Leaving the mansion wouldn’t be as easy as leaving his tribe had been, though. His tribe had always hated him, feared him and treated him like shit. He’d called it home anyway because he hadn’t had any other home, any other place to call his.
Then Nysys had convinced him and the rest of their little banged-up group to move to Whitedell, and he’d finally realized what having a home meant, what having a loving family meant. It wasn’t anything Cerris had ever had, and the last thing he wanted was to lose it.
He sighed and let his arms fall to his side.
He didn’t want to have to leave the mansion and lose everything he’d had for the past two years. He also didn’t want to have to go back to Jackson and wait for him to realize what they were to each other.
The only solution would be talking to Dominic. Maybe he knew another werewolf who could help Cerris. There had to be more of them out there, right? Dominic wouldn’t force Cerris to talk to Jackson, not if Cerris explained what was going on.
Or maybe he would. He might think Jackson deserved to know, and he wouldn’t be wrong. It wouldn’t change anything, though, so why torture Jackson that way? Why tell him Cerris was his mate only to add that Cerris didn’t want him?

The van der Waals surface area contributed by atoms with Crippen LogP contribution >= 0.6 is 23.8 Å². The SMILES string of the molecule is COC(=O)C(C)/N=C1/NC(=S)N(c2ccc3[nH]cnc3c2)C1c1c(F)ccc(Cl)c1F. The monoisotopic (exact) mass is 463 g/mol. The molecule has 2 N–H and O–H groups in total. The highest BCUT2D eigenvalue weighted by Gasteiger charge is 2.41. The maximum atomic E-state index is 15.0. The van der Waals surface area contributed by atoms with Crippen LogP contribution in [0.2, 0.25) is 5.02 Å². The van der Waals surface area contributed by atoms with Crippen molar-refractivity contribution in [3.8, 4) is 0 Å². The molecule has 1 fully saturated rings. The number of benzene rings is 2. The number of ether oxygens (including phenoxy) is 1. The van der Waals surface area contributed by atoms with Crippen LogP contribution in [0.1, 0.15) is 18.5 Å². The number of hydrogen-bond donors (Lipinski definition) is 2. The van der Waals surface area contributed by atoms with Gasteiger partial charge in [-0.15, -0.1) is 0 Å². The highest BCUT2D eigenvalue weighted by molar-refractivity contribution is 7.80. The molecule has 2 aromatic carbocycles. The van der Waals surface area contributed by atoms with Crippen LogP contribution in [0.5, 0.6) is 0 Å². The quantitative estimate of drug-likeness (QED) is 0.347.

Cerris softly snorted and pushed a strand of blond hair behind his ear.
Of course, he wanted Jackson. He just couldn’t allow himself to want him, not with what he was.
Well, there was nothing Cerris could do about it except finding Dominic and telling him he couldn’t work with Jackson. He could try hiding they were mates, but he had no doubt Dominic would find out sooner or later, so he’d rather be honest right away. Dominic would try to change his mind, but Cerris just had to say no, right? Dominic wouldn’t force him to talk to Jackson.
Cerris nodded to himself and stopped in the bathroom before going downstairs. He looked at his reflection, wondering how his day had gone to hell. He hadn’t thought he’d meet his mate when he’d gotten up that morning. It wasn’t something he thought of often, because there was no way to predict when or if he’d ever meet the man meant for him.
Now he had, and he couldn’t even be with him.
Cerris shook his head and washed his face. He avoided looking at himself as he dried and left the bathroom without looking at the mirror again. He tied his hair as he walked down the hallway, wondering if maybe he should cut it. He wasn’t really a Nix, yet he’d stuck to traditional Nix long hair all his life. Cutting it would mean accepting he wasn’t what he so desperately wanted to be, though, and he’d never been able to bring himself to do it. Sometimes he envied Nysys, who was strong enough to cut his hair short and dye it that outrageous bright pink.
When Cerris arrived in front of Dominic’s office, he hesitated. He needed to go in, but he didn’t want to. He raised his fist to knock but stopped before actually doing it. Since he was lucky that way, the door flew open anyway, and Ani barreled into him. Cerris oomphed and grabbed Ani’s arms to stay on his feet.
Ani shook his head. “What are you doing here?”